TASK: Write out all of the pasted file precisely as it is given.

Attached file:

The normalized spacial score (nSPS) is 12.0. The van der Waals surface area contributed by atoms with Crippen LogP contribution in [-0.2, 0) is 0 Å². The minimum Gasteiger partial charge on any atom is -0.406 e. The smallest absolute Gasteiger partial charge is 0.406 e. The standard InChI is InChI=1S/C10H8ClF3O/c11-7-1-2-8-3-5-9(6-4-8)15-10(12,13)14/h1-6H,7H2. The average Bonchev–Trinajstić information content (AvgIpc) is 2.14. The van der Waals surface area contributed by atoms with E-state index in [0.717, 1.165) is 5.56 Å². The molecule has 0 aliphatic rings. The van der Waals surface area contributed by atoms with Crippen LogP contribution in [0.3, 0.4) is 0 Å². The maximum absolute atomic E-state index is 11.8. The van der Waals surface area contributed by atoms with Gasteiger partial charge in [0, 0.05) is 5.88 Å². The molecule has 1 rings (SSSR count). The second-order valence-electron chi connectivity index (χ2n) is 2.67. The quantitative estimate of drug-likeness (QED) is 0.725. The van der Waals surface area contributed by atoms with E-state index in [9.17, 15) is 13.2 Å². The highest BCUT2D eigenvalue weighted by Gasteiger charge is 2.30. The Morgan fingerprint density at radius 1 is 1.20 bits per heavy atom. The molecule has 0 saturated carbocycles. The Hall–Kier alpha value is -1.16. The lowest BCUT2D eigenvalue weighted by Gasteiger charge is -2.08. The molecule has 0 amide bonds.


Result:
The normalized spacial score (nSPS) is 12.0. The van der Waals surface area contributed by atoms with Crippen LogP contribution in [-0.2, 0) is 0 Å². The minimum Gasteiger partial charge on any atom is -0.406 e. The smallest absolute Gasteiger partial charge is 0.406 e. The standard InChI is InChI=1S/C10H8ClF3O/c11-7-1-2-8-3-5-9(6-4-8)15-10(12,13)14/h1-6H,7H2. The average Bonchev–Trinajstić information content (AvgIpc) is 2.14. The van der Waals surface area contributed by atoms with E-state index in [0.717, 1.165) is 5.56 Å². The molecule has 0 aliphatic rings. The van der Waals surface area contributed by atoms with Crippen LogP contribution in [0.3, 0.4) is 0 Å². The maximum absolute atomic E-state index is 11.8. The van der Waals surface area contributed by atoms with Gasteiger partial charge in [0, 0.05) is 5.88 Å². The molecule has 1 rings (SSSR count). The second-order valence-electron chi connectivity index (χ2n) is 2.67. The quantitative estimate of drug-likeness (QED) is 0.725. The van der Waals surface area contributed by atoms with E-state index in [9.17, 15) is 13.2 Å². The highest BCUT2D eigenvalue weighted by Gasteiger charge is 2.30. The Morgan fingerprint density at radius 1 is 1.20 bits per heavy atom. The molecule has 0 saturated carbocycles. The Hall–Kier alpha value is -1.16. The lowest BCUT2D eigenvalue weighted by Gasteiger charge is -2.08. The molecule has 0 amide bonds.